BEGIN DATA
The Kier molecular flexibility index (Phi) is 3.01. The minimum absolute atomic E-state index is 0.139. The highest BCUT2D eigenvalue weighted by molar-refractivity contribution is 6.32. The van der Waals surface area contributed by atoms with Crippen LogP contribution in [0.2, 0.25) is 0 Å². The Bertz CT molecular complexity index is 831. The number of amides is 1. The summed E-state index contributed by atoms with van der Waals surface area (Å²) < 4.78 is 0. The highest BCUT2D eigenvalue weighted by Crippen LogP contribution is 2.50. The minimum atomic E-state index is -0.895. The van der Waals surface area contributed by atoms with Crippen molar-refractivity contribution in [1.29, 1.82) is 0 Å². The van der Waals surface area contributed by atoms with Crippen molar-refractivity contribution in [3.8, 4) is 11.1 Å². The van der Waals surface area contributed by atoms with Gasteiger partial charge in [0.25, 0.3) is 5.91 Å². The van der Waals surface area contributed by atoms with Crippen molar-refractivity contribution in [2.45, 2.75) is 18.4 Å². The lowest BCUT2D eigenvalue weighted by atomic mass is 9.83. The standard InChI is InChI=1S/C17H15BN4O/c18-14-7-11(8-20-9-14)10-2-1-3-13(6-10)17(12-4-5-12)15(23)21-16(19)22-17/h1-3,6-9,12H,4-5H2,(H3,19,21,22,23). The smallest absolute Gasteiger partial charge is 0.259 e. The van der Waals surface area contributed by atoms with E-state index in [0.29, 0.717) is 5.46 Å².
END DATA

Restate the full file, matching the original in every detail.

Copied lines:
The Kier molecular flexibility index (Phi) is 3.01. The minimum absolute atomic E-state index is 0.139. The highest BCUT2D eigenvalue weighted by molar-refractivity contribution is 6.32. The van der Waals surface area contributed by atoms with Crippen LogP contribution in [0.2, 0.25) is 0 Å². The Bertz CT molecular complexity index is 831. The number of amides is 1. The summed E-state index contributed by atoms with van der Waals surface area (Å²) < 4.78 is 0. The highest BCUT2D eigenvalue weighted by Crippen LogP contribution is 2.50. The minimum atomic E-state index is -0.895. The van der Waals surface area contributed by atoms with Crippen molar-refractivity contribution in [1.29, 1.82) is 0 Å². The van der Waals surface area contributed by atoms with Crippen molar-refractivity contribution in [3.8, 4) is 11.1 Å². The van der Waals surface area contributed by atoms with Gasteiger partial charge in [0.25, 0.3) is 5.91 Å². The van der Waals surface area contributed by atoms with Crippen molar-refractivity contribution in [2.45, 2.75) is 18.4 Å². The lowest BCUT2D eigenvalue weighted by atomic mass is 9.83. The standard InChI is InChI=1S/C17H15BN4O/c18-14-7-11(8-20-9-14)10-2-1-3-13(6-10)17(12-4-5-12)15(23)21-16(19)22-17/h1-3,6-9,12H,4-5H2,(H3,19,21,22,23). The smallest absolute Gasteiger partial charge is 0.259 e. The van der Waals surface area contributed by atoms with E-state index in [0.29, 0.717) is 5.46 Å².